Since the Government lost its Parliamentary majority in June, the Budget offered the Chancellor Philip Hammond a new opportunity to reset the terms of the political debate.
Housing: stamp duty, supply and more
Central to this is housing, which the Government has seen as essential to both its political and policy agenda. While housing has played a key role in the Budget formulation, this has predominantly been focused on the domestic market, looking for new ways in which to boost home ownership, particularly amongst young people, rather than focusing on overseas investors in UK property.
The most eye catching announcement was the cut in stamp duty for first time buyers. Philip Hammond said he would abolish stamp duty on homes priced up to GBP300,000. This is very much restricted to first-time owner-occupiers who reside in the UK, which, although seen as a positive move to aid younger people getting on to the first rung on the property ladder, is also seen as a potential catalyst for rises in prices by some analysts.
In full, the key announcements by the Chancellor consisted of a GBP44 billion package of measures to deliver 300,000 homes a year by the middle of the next decade – an increase from the 217,350 homes supplied in 2016-2017. The money will be spent on a range of measures including financial guarantees to support private house-building and purpose-built private rental homes, government working with private developers on new towns, and regeneration schemes and loans to support small and medium-sized building companies.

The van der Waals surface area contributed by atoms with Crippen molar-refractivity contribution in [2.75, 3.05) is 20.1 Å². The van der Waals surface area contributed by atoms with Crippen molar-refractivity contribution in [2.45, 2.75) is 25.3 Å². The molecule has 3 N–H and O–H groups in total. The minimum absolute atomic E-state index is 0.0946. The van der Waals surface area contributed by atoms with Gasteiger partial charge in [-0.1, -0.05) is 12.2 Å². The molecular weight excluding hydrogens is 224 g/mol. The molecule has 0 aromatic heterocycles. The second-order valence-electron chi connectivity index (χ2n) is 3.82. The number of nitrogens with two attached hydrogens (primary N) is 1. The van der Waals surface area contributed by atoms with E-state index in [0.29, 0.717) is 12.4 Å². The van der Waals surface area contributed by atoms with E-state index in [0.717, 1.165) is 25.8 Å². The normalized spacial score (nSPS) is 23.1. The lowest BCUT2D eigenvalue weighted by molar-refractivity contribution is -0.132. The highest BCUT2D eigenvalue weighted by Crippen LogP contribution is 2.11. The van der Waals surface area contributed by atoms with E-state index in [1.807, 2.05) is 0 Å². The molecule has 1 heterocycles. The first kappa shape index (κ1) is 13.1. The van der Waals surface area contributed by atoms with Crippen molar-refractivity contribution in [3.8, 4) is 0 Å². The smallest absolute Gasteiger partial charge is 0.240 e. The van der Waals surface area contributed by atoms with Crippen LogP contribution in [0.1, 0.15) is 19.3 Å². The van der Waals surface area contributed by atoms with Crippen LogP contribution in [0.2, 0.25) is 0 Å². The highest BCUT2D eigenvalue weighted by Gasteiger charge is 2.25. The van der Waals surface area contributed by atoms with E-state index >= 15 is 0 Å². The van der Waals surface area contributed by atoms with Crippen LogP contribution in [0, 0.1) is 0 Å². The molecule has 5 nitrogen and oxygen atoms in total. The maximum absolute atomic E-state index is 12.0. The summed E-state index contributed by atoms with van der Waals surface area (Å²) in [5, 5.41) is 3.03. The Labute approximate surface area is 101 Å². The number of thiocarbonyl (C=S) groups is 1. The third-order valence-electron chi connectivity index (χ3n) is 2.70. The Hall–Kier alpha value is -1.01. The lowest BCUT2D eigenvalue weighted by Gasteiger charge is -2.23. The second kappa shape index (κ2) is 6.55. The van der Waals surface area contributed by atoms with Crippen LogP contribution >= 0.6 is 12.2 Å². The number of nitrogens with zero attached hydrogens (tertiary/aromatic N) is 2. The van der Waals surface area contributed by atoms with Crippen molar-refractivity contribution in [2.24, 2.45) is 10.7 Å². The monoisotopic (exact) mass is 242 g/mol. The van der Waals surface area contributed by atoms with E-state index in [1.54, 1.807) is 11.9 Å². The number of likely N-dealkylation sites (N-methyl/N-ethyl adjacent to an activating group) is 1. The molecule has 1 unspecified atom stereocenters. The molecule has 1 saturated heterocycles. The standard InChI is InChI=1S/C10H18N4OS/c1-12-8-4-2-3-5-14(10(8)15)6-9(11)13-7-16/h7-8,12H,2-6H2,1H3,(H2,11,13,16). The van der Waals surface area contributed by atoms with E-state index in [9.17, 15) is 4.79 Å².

What changes will the recent Budget have on foreign investment?
This year, the Budget’s focus was most definitely on the domestic scene, meaning not much has changed for foreign investors. For residential property, investors were actually given a small level of relief – in a single measure. For investors seeking to divest assets, a delay of one year in the plans to make investors pay capital gains tax within 30 days of selling a property were announced, deferring until April 2020.
The Government is still relying on private investment to further boost a much-needed supply in housing, so we believe they will still be keen to provide a fairly advantageous regulatory environment. Along with this, the Government has focused more on the buy-to-let market and the Private Rented Sector (PRS) due to the acknowledgement that home ownership is not achievable for many. As a result, there may be some encouragement for investment, if this can significantly contribute to the aim of building at least 300,000 homes a year.
As a result, the market is expected to continue in its current state – a supply/demand imbalance which is likely to continue, gradually increasing prices, further supported by the recent changes in stamp duty.